• Broaden your classroom discussions by asking students’ to share their cultural perspectives on key topics or issues in a safe and respectful way. For example, if the class is studying “Romeo and Juliet” and the theme is “love,” students could share their own cultural belifes around love. Some students might come from cultures where love is not the main reason for marriage, for example, and this viewpoint could be shared within the classroom. These kinds of rich discussions need to be delivered in a nurturing environment where all students’ opinions and perspectives are valued by teachers who set the tone for an open and accepting classroom community.  This is especially important when students’ viewpoints are likely to be different to the dominant perspective.
  • Celebrate your students’ cultures and traditions. Have students share elements of their cultural practices or holidays with their class. Let them see that you are open to learning more about their culture and that you value it. This will help educate all of your students about the richness and diversity that different cultures have to offer.

Teachers can play a very pivotal role in helping students mediate their home cultures and their “school cultures.” Both are important and contribute to a strong personal identity. As our world becomes more globalized, individuals with bicultural or multicultural knowledge will be a valuable asset and resource to their societies.

Alison Schofield is a former international teacher who now works as an educational consultant and bilingual expert. She is based in Dubai, U.A.E. and is co-author of the book and global professional development program for teachers called, Bilingual and Multilingual Learners from the Inside-Out.  Twitter: @educatorBmls

The Fabulous ‘Errors’ of BMLs

The Fabulous ‘Errors’ of BMLs

A couple of years ago, one of our bilingual students created this little story book about herself and her pet rabbit.  Her pictures were beautiful and her written message was appropriate considering she’d been in an English school for one year.  She was in grade one at the time and her teacher was concerned that her oral language seemed to be developing but her writing was much ‘weaker’ and had more ‘errors.’

This child came into our after-school literacy intervention group so she could get more access to reading and writing.  When it came time to write each day, she was enthusiastic but did need additional time to think and record her thoughts. She was always happy to share her work once finished. We immediately noticed patterns in her writing and her ‘errors’ gave us clues as to how she was thinking and processing language. These “errors” signaled something deeper than simple mistakes that needed to be corrected.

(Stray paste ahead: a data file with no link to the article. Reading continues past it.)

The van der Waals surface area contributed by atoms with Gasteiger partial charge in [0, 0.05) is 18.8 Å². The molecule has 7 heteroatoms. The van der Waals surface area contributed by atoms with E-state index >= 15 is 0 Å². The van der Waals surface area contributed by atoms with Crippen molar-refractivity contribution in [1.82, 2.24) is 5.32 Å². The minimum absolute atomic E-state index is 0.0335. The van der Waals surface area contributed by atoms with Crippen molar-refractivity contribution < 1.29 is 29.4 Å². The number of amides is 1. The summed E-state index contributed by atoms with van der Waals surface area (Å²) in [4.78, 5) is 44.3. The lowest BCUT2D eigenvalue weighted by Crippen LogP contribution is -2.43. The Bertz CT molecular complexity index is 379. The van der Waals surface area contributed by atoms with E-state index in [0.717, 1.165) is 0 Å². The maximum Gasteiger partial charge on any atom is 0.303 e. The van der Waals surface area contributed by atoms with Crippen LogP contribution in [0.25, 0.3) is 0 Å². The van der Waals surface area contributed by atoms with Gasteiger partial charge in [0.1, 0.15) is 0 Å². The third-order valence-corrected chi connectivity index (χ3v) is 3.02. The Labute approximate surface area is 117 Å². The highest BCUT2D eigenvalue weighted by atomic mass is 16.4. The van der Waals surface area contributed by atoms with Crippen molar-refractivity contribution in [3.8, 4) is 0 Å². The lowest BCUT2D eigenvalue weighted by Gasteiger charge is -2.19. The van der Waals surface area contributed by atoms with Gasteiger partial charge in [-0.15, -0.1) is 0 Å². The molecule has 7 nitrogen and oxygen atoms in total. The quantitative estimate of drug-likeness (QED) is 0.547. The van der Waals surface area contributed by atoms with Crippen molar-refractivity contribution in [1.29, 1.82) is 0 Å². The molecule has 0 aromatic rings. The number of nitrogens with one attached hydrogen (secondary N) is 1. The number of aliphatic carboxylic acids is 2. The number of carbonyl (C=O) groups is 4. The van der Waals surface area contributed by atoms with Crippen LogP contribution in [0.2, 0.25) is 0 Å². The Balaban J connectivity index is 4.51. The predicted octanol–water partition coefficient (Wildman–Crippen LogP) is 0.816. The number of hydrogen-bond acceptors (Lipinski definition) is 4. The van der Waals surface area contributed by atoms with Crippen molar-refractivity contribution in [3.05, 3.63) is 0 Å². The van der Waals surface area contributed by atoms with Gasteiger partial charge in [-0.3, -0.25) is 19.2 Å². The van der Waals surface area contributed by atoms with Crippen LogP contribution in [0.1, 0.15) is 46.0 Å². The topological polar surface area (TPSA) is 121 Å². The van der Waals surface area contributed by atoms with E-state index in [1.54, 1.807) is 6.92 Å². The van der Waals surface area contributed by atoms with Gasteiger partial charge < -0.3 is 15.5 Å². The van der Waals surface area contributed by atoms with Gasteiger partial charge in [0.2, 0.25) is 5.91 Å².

In the example above, “I want to go at my slap room”  was her way of expressing, “I want to go to my bedroom.”

In the Dutch language (which was her mother-tongue), the word for “bedroom” is called “slaapkamer.” Our student wasn’t able to recall the whole word, “bedroom” in English so she began to pull from her first language and combined it with what she could remember in English. In this way, she tried in the best way she could to come up with a meaningful message. Since Francesca had some knowledge of Dutch, we were able to put two-and-two together to make sense of her story and what was going on in her head.

This is a brilliant example of what often happens to BMLs when they’re learning English. These students often use their own mother-tongue (MT) or other language to think in. They rely on this language to support them when they do not have enough vocabulary in English to start “thinking” in it. Often, they try to apply the grammatical rules from their own language to English since that comes naturally to them; or they might even try to use vocabulary from their own language to “fill-in-the-blanks” when they don’t know a word in English. It is important to encourage our BMLs to do this if they need to, so that it can help to bridge their gaps. It will also allow them to gain confidence in expressing themselves. Sometimes BMLs become afraid to write if they worry that their work is “incorrect” or might be marked wrong.

Teachers can support BMLs at every stage of their development by allowing them to use their MT or other language to support their English. Try to understand your BMLs and why they might have made a particular kind of “error” in their writing.Get to know a little about their home language and maybe even a little about its structure. If you have a staff or adult around who speaks the same language, let them take a look at the work and give you some insights about what the child might have been thinking.

Even just knowing that it’s perfectly okay for your student to think in or use their mother-tongue (or other language) to support their growing English can give you confidence as a teacher. It can also help you explain to parents why they shouldn’t worry if their child is making these kinds of mistakes. When parents see that you have the answers and can reassure them that their child’s development is normal, they’ll trust you. Then as your BMLs gain greater proficiency and knowledge of English, you are likely to see less of these kinds of “errors.”